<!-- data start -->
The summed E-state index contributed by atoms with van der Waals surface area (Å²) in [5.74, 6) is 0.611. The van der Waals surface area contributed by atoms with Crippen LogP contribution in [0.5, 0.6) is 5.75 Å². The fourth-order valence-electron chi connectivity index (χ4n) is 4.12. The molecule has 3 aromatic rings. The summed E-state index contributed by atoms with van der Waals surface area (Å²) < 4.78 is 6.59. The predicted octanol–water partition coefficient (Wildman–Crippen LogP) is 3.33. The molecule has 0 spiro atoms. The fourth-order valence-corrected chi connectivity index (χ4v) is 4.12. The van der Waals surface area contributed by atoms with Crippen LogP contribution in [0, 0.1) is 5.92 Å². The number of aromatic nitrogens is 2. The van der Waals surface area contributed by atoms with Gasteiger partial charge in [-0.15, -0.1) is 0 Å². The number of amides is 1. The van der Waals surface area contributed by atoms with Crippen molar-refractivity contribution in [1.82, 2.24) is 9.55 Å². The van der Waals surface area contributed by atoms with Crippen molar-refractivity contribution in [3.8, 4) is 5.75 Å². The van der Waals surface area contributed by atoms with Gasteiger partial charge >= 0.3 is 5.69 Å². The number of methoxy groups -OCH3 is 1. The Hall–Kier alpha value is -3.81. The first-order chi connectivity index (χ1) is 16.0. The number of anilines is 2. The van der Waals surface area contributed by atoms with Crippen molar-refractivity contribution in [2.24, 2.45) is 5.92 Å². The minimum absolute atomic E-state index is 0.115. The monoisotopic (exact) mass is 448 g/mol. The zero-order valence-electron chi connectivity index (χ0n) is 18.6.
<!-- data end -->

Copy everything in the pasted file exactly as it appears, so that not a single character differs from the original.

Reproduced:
The summed E-state index contributed by atoms with van der Waals surface area (Å²) in [5.74, 6) is 0.611. The van der Waals surface area contributed by atoms with Crippen LogP contribution in [0.5, 0.6) is 5.75 Å². The fourth-order valence-electron chi connectivity index (χ4n) is 4.12. The molecule has 3 aromatic rings. The summed E-state index contributed by atoms with van der Waals surface area (Å²) < 4.78 is 6.59. The predicted octanol–water partition coefficient (Wildman–Crippen LogP) is 3.33. The molecule has 0 spiro atoms. The fourth-order valence-corrected chi connectivity index (χ4v) is 4.12. The van der Waals surface area contributed by atoms with Crippen LogP contribution in [0, 0.1) is 5.92 Å². The number of aromatic nitrogens is 2. The van der Waals surface area contributed by atoms with Gasteiger partial charge in [-0.15, -0.1) is 0 Å². The number of amides is 1. The van der Waals surface area contributed by atoms with Crippen molar-refractivity contribution in [1.82, 2.24) is 9.55 Å². The van der Waals surface area contributed by atoms with Crippen molar-refractivity contribution in [3.8, 4) is 5.75 Å². The van der Waals surface area contributed by atoms with Gasteiger partial charge >= 0.3 is 5.69 Å². The number of methoxy groups -OCH3 is 1. The Hall–Kier alpha value is -3.81. The first-order chi connectivity index (χ1) is 16.0. The number of anilines is 2. The van der Waals surface area contributed by atoms with Crippen molar-refractivity contribution in [2.24, 2.45) is 5.92 Å². The minimum absolute atomic E-state index is 0.115. The monoisotopic (exact) mass is 448 g/mol. The zero-order valence-electron chi connectivity index (χ0n) is 18.6.